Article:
Freedom High School’s Men’s Chorus is a diverse group of musicians that bring a sense of family and a challenging musical education to the classroom.
Even though there are 23 members of the chorus now, when director Laura Lazarevich took over the ensemble three years ago, there were only four. The biggest challenge for the ensemble this year, she says, is the difficulty of the music they are taking to State Choral Assessment.
“We’re taking level four music to State Choral Assessment, and this is the first time I’ve taken a men’s chorus with anything above a three, so it’s certainly a new challenge,” Lavarevich said.
With six different levels of music, six being the highest, the difficulty of their pieces challenges and engages them.
Sophomore Ethan Van Slyke said that the challenge of singing with an ensemble has greatly improved his musical ability and his connections with the group as a whole.
“Anyone can be a ‘singer’ and sing a song in the shower and say, ‘Oh I sing,’” Van Slyke said. “But then there’s a person who goes, ‘Oh, I sing with a class, a group.’”
Freshman Gideon Osei has participated in chorus for several years and says that their humor is one of the best aspects of the group. He says his wit and humor “wake[s] everyone up” and keep the group energetic in their early rehearsals.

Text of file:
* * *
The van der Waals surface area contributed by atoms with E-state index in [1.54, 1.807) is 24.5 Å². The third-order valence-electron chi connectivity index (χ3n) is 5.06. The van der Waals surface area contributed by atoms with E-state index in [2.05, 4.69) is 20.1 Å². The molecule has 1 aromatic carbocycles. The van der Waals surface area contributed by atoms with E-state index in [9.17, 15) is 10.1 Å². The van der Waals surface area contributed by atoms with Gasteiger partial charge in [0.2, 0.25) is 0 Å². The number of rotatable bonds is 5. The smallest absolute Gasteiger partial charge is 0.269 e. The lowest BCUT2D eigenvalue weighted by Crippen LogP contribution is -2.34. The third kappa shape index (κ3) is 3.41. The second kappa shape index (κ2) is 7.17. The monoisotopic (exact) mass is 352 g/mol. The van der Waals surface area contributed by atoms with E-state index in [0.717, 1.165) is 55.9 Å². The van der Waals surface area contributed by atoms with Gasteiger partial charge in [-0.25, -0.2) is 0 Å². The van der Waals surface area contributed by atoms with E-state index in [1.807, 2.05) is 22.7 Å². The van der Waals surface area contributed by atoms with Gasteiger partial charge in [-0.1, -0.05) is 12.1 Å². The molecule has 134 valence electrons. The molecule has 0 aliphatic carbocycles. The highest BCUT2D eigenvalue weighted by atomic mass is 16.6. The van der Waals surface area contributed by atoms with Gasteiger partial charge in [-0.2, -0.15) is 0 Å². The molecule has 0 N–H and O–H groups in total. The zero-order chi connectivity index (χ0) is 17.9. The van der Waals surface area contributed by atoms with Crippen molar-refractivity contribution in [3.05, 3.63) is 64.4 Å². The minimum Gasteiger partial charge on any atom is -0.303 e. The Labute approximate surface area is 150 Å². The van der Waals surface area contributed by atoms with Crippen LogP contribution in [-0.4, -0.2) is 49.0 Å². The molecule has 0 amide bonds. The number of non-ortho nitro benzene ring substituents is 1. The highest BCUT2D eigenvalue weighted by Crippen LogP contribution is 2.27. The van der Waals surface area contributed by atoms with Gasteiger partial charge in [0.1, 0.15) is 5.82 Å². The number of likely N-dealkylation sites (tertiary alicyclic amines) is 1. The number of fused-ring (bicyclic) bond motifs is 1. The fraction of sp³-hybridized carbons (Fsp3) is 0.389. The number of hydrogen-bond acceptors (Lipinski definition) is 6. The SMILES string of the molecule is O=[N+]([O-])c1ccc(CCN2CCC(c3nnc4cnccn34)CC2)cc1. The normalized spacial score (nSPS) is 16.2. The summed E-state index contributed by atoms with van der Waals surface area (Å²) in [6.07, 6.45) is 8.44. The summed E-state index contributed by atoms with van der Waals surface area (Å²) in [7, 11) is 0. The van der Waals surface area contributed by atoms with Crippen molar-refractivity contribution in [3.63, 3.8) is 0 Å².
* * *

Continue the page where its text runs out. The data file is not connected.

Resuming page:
Senior and co-president of the Chorus department Nick Hemstreet says that chorus is something he always looks forward to.
“We always have a good time in Men’s Chorus,” Hemstreet said. “It always brightens my morning; if I’m having a bad day, or if I’m tired, it wakes me up.”
Van Slyke believes music and the fine arts can have a large impact on not only a person’s mood, but as an individual, too.
“Even if you don’t take a class, if you’re walking down the hall, playing your music in your ears, that’s who you are,” Van Slyke said.
Junior Josh Lee is very passionate about the the fine arts receiving the same credit and recognition that athletes are given.
“In sports there’s always a winner or loser,” Lee said. “In arts, unless you’re actually competing in a competition, everyone’s a winner. It’s your interpretation. There’s not a ‘you lose,’ per say.”
“It’s normal to see a football game, but it isn’t as normal to go see a show or production,” Hemstreet said.
Osei encourages rising freshmen and interested high schoolers to give chorus a try, even if they have not before, as does the rest of the group.
“All rising freshmen should do as many things as they can here. It’s only four years. I’d rather do something and hate it than not do it and regret it,” Hemstreet added.